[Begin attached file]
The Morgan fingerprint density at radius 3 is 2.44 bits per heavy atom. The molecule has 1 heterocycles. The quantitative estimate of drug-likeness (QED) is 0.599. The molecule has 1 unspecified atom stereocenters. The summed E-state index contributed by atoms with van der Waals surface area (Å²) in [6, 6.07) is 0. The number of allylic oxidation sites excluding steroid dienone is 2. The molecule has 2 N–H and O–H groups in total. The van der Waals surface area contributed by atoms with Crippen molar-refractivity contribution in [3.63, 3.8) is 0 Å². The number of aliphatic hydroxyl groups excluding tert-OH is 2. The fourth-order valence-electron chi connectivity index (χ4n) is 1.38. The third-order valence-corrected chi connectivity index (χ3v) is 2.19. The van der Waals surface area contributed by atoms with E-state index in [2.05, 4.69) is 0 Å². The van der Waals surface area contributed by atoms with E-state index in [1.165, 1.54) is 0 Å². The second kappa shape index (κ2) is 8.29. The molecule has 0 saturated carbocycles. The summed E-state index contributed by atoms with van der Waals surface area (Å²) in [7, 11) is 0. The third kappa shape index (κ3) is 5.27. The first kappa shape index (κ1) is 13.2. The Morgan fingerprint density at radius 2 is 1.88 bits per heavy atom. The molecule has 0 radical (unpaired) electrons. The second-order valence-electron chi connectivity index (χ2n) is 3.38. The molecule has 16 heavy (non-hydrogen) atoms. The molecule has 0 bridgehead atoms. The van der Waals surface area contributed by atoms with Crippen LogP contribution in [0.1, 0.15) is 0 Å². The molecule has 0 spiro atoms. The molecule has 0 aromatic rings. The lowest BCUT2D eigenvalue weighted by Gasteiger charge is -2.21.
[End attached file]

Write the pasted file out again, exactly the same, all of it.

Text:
The Morgan fingerprint density at radius 3 is 2.44 bits per heavy atom. The molecule has 1 heterocycles. The quantitative estimate of drug-likeness (QED) is 0.599. The molecule has 1 unspecified atom stereocenters. The summed E-state index contributed by atoms with van der Waals surface area (Å²) in [6, 6.07) is 0. The number of allylic oxidation sites excluding steroid dienone is 2. The molecule has 2 N–H and O–H groups in total. The van der Waals surface area contributed by atoms with Crippen molar-refractivity contribution in [3.63, 3.8) is 0 Å². The number of aliphatic hydroxyl groups excluding tert-OH is 2. The fourth-order valence-electron chi connectivity index (χ4n) is 1.38. The third-order valence-corrected chi connectivity index (χ3v) is 2.19. The van der Waals surface area contributed by atoms with E-state index in [2.05, 4.69) is 0 Å². The van der Waals surface area contributed by atoms with E-state index in [1.165, 1.54) is 0 Å². The second kappa shape index (κ2) is 8.29. The molecule has 0 saturated carbocycles. The summed E-state index contributed by atoms with van der Waals surface area (Å²) in [7, 11) is 0. The third kappa shape index (κ3) is 5.27. The first kappa shape index (κ1) is 13.2. The Morgan fingerprint density at radius 2 is 1.88 bits per heavy atom. The molecule has 0 radical (unpaired) electrons. The second-order valence-electron chi connectivity index (χ2n) is 3.38. The molecule has 16 heavy (non-hydrogen) atoms. The molecule has 0 bridgehead atoms. The van der Waals surface area contributed by atoms with Crippen LogP contribution in [0.1, 0.15) is 0 Å². The molecule has 0 spiro atoms. The molecule has 0 aromatic rings. The lowest BCUT2D eigenvalue weighted by Gasteiger charge is -2.21.